A few months ago, I was asked by Liz Jenkins of A Fresh Space to speak at a meeting of the National Association of Professional Organizers about SEO, blogging, and other social media as it relates to improving web presence.
I’m not going to be coy about it: I love public speaking. (I’m available for more, if anyone has any meetings they need a speaker for.) I love testing out new ways of explaining things in front of audiences and seeing how well they work; I love the thrill of a good reaction from the crowd; I even enjoy when the reaction is occasionally ambivalent because I mentally note what happened and it helps me get better for next time. And from a marketing perspective, I’ve never had better luck generating interest and leads in my work than when I speak in front of professionals who are, at some level, prospects.
Anyway, I also enjoy when the organizer of the event is, well, organized, and for a NAPO event I suppose you’d expect that, but Liz has still impressed me with her follow-through. As part of that, I got an email the other day with questions she asked for answers to in advance, which means that I can share with you what I wrote back to her:
What are the key ingredients for a great website – what makes it stand out and make people stay and check it out?
The key ingredient for a great business web site is alignment with business purpose. Everything else flows from that: great content that is relevant to your audience (because it aligns with your business purpose), great branding and a great branded customer experience (because it aligns with your business purpose), great features and usability… you got it: that align with your business purpose.
If you’re a mechanic, say, it’s probably not meaningful to include an online chat feature on your web site. That is, unless your business purpose is to be the most helpful mechanic in your area, providing outstanding responsiveness to your customers’ concerns. And then there’d be alignment.
How does blogging help establish and enhance your web presence and what are the better formats for creating and maintaining a blog?
Blogging is a means of putting fresh content in front of your audience and giving people a reason to come back. Its side benefits are that it enhances the breadth and scope of words that are used on your site, which means Google and other search engines take notice of it more often for more types of queries. This sometimes means attracting a lot of irrelevant traffic, though, and while most people think of high levels of traffic as a good thing, we really need to train ourselves that traffic is a cost. You pay for the bandwidth on your site, and you pay for your marketing activities.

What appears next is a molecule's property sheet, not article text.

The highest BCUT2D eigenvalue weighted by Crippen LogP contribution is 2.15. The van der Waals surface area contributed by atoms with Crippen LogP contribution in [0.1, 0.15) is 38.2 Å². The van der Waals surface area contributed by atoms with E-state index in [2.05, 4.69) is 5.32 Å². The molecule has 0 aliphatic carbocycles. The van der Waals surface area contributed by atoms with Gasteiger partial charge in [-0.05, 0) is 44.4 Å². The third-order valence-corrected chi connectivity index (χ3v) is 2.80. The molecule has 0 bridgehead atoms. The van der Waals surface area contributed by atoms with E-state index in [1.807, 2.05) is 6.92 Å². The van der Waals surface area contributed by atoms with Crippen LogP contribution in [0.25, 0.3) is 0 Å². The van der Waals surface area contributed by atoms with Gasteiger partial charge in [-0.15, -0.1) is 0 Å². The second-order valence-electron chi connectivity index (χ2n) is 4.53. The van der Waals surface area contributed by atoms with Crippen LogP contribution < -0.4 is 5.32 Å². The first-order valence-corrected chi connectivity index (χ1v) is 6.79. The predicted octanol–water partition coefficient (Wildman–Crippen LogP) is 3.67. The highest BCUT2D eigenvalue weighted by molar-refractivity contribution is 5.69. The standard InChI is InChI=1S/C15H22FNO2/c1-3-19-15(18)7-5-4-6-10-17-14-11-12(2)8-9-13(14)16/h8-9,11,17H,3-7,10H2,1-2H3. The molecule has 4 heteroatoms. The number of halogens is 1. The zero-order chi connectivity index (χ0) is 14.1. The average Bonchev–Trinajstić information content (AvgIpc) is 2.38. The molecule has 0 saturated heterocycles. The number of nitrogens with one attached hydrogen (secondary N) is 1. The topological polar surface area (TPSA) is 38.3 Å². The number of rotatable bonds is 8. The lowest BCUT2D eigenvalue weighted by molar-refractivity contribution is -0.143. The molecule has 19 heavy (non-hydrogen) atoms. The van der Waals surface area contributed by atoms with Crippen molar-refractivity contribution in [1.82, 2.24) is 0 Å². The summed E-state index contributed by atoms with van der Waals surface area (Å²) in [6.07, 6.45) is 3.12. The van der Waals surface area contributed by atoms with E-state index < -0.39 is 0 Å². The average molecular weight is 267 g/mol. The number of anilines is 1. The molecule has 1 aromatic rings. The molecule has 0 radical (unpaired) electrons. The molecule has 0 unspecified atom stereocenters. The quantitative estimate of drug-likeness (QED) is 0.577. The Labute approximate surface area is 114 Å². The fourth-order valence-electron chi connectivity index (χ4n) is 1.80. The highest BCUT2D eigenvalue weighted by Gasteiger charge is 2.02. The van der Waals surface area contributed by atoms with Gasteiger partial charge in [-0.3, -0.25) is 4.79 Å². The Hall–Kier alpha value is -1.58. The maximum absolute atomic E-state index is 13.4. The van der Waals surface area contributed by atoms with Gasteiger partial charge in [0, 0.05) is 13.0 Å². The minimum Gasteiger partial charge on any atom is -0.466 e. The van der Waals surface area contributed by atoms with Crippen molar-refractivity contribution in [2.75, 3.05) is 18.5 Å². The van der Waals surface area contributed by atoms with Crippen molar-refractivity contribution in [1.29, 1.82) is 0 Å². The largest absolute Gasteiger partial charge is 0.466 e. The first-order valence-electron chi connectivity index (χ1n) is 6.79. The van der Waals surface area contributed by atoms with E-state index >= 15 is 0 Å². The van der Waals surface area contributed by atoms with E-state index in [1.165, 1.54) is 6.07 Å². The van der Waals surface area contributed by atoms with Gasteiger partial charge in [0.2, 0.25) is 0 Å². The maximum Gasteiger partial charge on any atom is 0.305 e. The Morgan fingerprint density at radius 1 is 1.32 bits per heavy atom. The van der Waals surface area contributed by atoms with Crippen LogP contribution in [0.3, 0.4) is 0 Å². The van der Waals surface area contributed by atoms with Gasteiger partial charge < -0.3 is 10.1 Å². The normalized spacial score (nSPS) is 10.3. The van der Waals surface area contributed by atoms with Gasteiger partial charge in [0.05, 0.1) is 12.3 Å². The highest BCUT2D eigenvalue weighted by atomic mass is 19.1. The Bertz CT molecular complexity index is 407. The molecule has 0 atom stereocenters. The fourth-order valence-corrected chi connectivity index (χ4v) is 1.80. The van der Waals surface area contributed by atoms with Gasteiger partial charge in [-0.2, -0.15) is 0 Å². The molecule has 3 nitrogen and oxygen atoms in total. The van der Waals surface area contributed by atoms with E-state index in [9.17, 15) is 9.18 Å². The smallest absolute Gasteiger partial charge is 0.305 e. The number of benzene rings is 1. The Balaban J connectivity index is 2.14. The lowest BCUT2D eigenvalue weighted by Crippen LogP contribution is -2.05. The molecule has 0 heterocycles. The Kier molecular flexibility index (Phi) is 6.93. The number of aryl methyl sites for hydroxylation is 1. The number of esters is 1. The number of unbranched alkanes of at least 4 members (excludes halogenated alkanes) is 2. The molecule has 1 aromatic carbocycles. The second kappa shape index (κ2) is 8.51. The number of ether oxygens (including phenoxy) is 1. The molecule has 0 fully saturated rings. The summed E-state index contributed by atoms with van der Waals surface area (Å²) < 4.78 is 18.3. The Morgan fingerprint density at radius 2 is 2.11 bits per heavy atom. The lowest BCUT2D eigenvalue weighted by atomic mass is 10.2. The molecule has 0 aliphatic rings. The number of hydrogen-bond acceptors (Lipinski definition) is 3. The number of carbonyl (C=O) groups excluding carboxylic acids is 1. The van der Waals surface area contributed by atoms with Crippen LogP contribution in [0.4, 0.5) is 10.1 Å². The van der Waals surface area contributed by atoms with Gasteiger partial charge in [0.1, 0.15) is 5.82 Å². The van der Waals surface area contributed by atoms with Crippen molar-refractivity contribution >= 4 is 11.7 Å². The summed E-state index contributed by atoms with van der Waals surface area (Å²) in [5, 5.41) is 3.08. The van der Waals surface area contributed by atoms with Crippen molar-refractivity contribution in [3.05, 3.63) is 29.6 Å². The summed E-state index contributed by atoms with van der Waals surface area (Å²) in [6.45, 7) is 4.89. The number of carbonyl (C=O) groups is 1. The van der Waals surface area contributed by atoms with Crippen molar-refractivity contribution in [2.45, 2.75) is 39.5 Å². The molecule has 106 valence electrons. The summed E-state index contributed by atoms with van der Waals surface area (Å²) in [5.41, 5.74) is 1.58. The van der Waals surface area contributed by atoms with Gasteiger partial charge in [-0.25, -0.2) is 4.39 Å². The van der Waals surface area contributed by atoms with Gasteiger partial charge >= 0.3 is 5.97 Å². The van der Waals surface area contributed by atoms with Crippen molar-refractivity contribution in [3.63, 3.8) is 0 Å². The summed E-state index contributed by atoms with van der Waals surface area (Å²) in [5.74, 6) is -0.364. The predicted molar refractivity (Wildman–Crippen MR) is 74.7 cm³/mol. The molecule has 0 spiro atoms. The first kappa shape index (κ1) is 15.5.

On one of my blogs, which is primarily for my songwriting business, I once wrote something wondering out loud about why our furnace was blowing air, but not blowing heat. I think in my mind, the relevance was that I couldn’t concentrate on writing because I was cold! For whatever reason, though, to this day, I get several visits every day from people searching for some variation of “furnace blows air not heat”. I imagine those people are sorely disappointed when they end up on a songwriting blog. I didn’t do anyone any favors by venturing off topic.
Besides which, one of the most universally respected measurements of web site effectiveness is conversion, which is a factor of how many orders you took through your site divided by how many visits you received. If you bring in a whole lot of traffic that doesn’t want your services, you add visits without increasing the number of orders. Which means your conversion rate is lower than it should be. Traffic that doesn’t have anything to do with the purpose of your site (remember: our key ingredient is alignment with our business purpose) is only bringing that ratio down.